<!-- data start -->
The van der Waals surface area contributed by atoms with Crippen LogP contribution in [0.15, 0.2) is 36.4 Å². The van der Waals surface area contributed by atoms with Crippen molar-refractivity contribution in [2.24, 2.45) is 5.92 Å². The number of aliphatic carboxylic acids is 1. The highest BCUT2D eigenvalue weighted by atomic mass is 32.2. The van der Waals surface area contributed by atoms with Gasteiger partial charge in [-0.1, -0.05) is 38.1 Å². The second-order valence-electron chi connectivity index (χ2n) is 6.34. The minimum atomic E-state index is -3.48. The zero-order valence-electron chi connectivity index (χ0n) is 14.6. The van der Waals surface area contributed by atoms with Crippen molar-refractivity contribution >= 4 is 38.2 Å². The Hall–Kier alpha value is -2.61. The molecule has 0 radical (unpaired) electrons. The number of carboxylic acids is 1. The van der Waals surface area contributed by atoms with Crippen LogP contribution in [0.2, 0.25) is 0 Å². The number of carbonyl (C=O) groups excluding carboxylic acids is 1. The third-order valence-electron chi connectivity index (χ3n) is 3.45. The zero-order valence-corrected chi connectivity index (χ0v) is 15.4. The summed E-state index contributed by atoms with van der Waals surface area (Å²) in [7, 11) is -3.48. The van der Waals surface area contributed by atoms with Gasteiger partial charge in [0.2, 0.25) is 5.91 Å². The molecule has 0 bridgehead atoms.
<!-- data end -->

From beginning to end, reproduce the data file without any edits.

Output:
The van der Waals surface area contributed by atoms with Crippen LogP contribution in [0.15, 0.2) is 36.4 Å². The van der Waals surface area contributed by atoms with Crippen molar-refractivity contribution in [2.24, 2.45) is 5.92 Å². The number of aliphatic carboxylic acids is 1. The highest BCUT2D eigenvalue weighted by atomic mass is 32.2. The van der Waals surface area contributed by atoms with Gasteiger partial charge in [-0.1, -0.05) is 38.1 Å². The second-order valence-electron chi connectivity index (χ2n) is 6.34. The minimum atomic E-state index is -3.48. The zero-order valence-electron chi connectivity index (χ0n) is 14.6. The van der Waals surface area contributed by atoms with Crippen molar-refractivity contribution >= 4 is 38.2 Å². The Hall–Kier alpha value is -2.61. The molecule has 0 radical (unpaired) electrons. The number of carboxylic acids is 1. The van der Waals surface area contributed by atoms with Crippen LogP contribution in [0.2, 0.25) is 0 Å². The number of carbonyl (C=O) groups excluding carboxylic acids is 1. The third-order valence-electron chi connectivity index (χ3n) is 3.45. The zero-order valence-corrected chi connectivity index (χ0v) is 15.4. The summed E-state index contributed by atoms with van der Waals surface area (Å²) in [7, 11) is -3.48. The van der Waals surface area contributed by atoms with Gasteiger partial charge in [0.2, 0.25) is 5.91 Å². The molecule has 0 bridgehead atoms.